Joe Kharma Movie Review – “Field of Dreams”

#16 – Field of Dreams

With the immortal words, “If you build it, he will come” this sentimental, Capra-esque film was elevated into the stratosphere of fabled film history.  But a mere earthly mortal such as Ray Kinsella (Kevin Costner) spends the first part of the film wondering what that voice wanted him to build, and then most of the rest wondering who ‘he’ is.  Even though clues abound throughout the film, it takes poor Ray the better part of the film to realize he certainly has daddy issues.  Traveling through the folksy innards of baseball Americana with the likes of Terence Mann (James Earl Jones), a bitter retired ‘60’s activist, and Doc Graham (Burt Lancaster), a wise old country doctor who once dreamed of baseball fame, certainly gives this quest added flavor and dimension.

But in the end, two other characters, one real, and the other…a dream(?), offer him the support and clues necessary to direct him towards the destiny the voice intends for him.  His wife Annie (Amy Madigan) with genuine care and concern for him and his mental health, offers all the support she possibly can, even if their farm is about to be repossessed during his absence (because ‘the voice’ told him to build a baseball field, resulting in their corn crop being plowed under).  And even though she doesn’t hear ‘the voice’ for herself.  Yes, the quest must go on, no matter the consequences!

The other character, an historic icon conjured up from one of baseball’s darker moments, Shoeless Joe Jackson (Ray Liotta), provides the last set of clues, coaching him past third base towards the home plate of his heartfelt quest.  Ironically and literally (but certainly on purpose) behind that home plate is Ray’s dad, John (Dwier Brown), a baseball catcher in his youth who never made it to the majors.  This is all set up by the fact that Shoeless Joe was John’s hero, and Ray never forgave his dad for admiring a cheater.  But before Ray could take it back, his dad up and died on him, when Ray was still young.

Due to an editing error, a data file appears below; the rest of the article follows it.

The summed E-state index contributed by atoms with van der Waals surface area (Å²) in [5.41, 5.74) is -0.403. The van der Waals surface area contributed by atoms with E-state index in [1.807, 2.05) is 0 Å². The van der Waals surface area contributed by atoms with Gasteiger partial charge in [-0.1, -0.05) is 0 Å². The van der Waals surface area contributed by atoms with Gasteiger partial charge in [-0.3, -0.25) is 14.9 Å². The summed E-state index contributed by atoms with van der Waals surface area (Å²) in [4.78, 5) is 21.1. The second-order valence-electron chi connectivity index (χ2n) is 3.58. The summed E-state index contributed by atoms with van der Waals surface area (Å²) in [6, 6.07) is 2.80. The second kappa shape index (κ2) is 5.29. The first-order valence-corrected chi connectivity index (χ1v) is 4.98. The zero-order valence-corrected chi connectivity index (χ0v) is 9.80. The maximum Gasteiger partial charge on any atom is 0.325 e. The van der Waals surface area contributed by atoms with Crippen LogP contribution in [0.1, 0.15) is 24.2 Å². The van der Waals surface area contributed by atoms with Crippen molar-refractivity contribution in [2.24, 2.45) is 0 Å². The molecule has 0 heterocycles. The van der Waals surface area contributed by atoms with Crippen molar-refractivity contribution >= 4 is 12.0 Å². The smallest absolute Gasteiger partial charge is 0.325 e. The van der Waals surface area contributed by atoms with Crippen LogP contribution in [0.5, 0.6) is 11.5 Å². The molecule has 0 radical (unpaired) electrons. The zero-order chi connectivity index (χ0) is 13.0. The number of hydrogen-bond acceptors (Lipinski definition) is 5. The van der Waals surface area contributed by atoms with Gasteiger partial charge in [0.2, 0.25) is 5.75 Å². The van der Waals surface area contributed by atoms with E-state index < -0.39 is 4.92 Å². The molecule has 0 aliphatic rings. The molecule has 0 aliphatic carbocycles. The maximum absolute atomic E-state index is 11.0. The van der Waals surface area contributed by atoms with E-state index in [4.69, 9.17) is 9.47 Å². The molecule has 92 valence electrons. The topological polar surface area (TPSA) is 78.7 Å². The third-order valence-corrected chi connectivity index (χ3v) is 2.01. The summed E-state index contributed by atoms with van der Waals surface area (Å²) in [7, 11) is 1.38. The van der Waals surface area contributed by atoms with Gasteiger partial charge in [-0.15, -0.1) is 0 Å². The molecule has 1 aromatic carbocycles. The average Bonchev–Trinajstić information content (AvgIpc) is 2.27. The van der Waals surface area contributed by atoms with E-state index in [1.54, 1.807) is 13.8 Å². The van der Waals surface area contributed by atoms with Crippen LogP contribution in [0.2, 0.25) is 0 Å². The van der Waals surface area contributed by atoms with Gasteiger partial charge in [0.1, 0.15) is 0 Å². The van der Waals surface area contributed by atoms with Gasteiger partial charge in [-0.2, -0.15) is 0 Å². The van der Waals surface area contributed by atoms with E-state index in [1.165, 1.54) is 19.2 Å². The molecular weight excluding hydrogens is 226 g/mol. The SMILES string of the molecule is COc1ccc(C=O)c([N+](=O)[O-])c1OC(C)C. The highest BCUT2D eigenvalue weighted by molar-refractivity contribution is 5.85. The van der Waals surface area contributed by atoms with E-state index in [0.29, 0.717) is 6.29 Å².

Yes, even with all the baseball metaphors, characters and situations, this is not at all a baseball movie, but a varied, sometimes simple, sometimes complex, tapestry that plays out the inner drama Ray barely realizes haunts his soul.  But once he is re-introduced to his father of old (when he was young), Ray has a different take on who his dad was and who he has become because of his absence.

This is a reconciliation film that can strike the heart strings of even the toughest of men, especially at the closing scene when Ray’s new voice searches for that final connection with his dad, replacing the voice driving his actions throughout the film, “Hey…dad, you wanna have a catch?”  And yes, did they ever, as those same tough men, quite cognizant of the complexities that make up the father/son relationship, wiped away tears in theaters all across the country when this film was released in 1989, and who have continued to do so ever since.

Joe’s Kharmic Scale – Exceptional

Joe’s Kharmic Scale

Exceptional Kharma

Superior Kharma

Mediocre Kharma

Dire Kharma

Unspeakable Kharma